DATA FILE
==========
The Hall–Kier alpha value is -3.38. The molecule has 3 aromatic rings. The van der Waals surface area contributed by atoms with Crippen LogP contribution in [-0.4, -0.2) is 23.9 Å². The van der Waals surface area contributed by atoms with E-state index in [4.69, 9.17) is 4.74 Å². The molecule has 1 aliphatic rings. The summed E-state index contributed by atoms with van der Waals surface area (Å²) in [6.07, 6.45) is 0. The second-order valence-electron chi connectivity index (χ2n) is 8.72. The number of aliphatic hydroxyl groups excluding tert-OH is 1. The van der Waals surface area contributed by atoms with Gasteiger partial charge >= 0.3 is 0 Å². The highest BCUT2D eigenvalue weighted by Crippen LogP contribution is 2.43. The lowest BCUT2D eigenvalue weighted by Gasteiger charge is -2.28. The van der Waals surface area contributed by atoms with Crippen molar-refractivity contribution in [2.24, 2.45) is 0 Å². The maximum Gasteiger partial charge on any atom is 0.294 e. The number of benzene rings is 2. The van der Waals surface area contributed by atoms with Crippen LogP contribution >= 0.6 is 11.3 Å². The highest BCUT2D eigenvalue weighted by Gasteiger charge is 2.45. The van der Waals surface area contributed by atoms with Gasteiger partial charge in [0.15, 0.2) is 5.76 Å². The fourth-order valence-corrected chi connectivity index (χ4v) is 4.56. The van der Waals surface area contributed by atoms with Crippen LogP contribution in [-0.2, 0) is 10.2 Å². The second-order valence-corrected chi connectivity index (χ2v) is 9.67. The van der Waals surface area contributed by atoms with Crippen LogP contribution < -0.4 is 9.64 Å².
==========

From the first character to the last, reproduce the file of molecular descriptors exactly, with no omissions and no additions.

The Hall–Kier alpha value is -3.38. The molecule has 3 aromatic rings. The van der Waals surface area contributed by atoms with Crippen LogP contribution in [-0.4, -0.2) is 23.9 Å². The van der Waals surface area contributed by atoms with E-state index in [4.69, 9.17) is 4.74 Å². The molecule has 1 aliphatic rings. The summed E-state index contributed by atoms with van der Waals surface area (Å²) in [6.07, 6.45) is 0. The second-order valence-electron chi connectivity index (χ2n) is 8.72. The number of aliphatic hydroxyl groups excluding tert-OH is 1. The van der Waals surface area contributed by atoms with Gasteiger partial charge >= 0.3 is 0 Å². The highest BCUT2D eigenvalue weighted by Crippen LogP contribution is 2.43. The lowest BCUT2D eigenvalue weighted by Gasteiger charge is -2.28. The van der Waals surface area contributed by atoms with Crippen molar-refractivity contribution in [2.24, 2.45) is 0 Å². The maximum Gasteiger partial charge on any atom is 0.294 e. The number of benzene rings is 2. The van der Waals surface area contributed by atoms with Crippen LogP contribution >= 0.6 is 11.3 Å². The highest BCUT2D eigenvalue weighted by Gasteiger charge is 2.45. The van der Waals surface area contributed by atoms with Gasteiger partial charge in [0.15, 0.2) is 5.76 Å². The fourth-order valence-corrected chi connectivity index (χ4v) is 4.56. The van der Waals surface area contributed by atoms with Crippen LogP contribution in [-0.2, 0) is 10.2 Å². The second-order valence-corrected chi connectivity index (χ2v) is 9.67. The van der Waals surface area contributed by atoms with Crippen LogP contribution < -0.4 is 9.64 Å².